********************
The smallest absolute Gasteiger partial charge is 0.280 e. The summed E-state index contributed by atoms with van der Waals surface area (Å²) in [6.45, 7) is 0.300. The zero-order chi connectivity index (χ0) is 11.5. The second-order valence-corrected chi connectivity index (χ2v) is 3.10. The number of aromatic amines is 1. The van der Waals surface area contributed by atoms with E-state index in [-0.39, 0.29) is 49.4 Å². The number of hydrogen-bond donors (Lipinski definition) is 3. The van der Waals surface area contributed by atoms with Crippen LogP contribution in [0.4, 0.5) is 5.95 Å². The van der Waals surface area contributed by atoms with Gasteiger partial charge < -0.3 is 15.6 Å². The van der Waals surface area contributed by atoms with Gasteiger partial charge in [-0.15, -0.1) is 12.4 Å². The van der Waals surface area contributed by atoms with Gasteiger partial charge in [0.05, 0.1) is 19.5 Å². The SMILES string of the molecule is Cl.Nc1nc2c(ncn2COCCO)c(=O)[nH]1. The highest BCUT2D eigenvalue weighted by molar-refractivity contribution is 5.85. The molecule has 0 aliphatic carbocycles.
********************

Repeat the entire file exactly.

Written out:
The smallest absolute Gasteiger partial charge is 0.280 e. The summed E-state index contributed by atoms with van der Waals surface area (Å²) in [6.45, 7) is 0.300. The zero-order chi connectivity index (χ0) is 11.5. The second-order valence-corrected chi connectivity index (χ2v) is 3.10. The number of aromatic amines is 1. The van der Waals surface area contributed by atoms with E-state index in [-0.39, 0.29) is 49.4 Å². The number of hydrogen-bond donors (Lipinski definition) is 3. The van der Waals surface area contributed by atoms with Crippen LogP contribution in [0.4, 0.5) is 5.95 Å². The van der Waals surface area contributed by atoms with Gasteiger partial charge < -0.3 is 15.6 Å². The van der Waals surface area contributed by atoms with Gasteiger partial charge in [-0.15, -0.1) is 12.4 Å². The van der Waals surface area contributed by atoms with Gasteiger partial charge in [0.05, 0.1) is 19.5 Å². The SMILES string of the molecule is Cl.Nc1nc2c(ncn2COCCO)c(=O)[nH]1. The highest BCUT2D eigenvalue weighted by molar-refractivity contribution is 5.85. The molecule has 0 aliphatic carbocycles.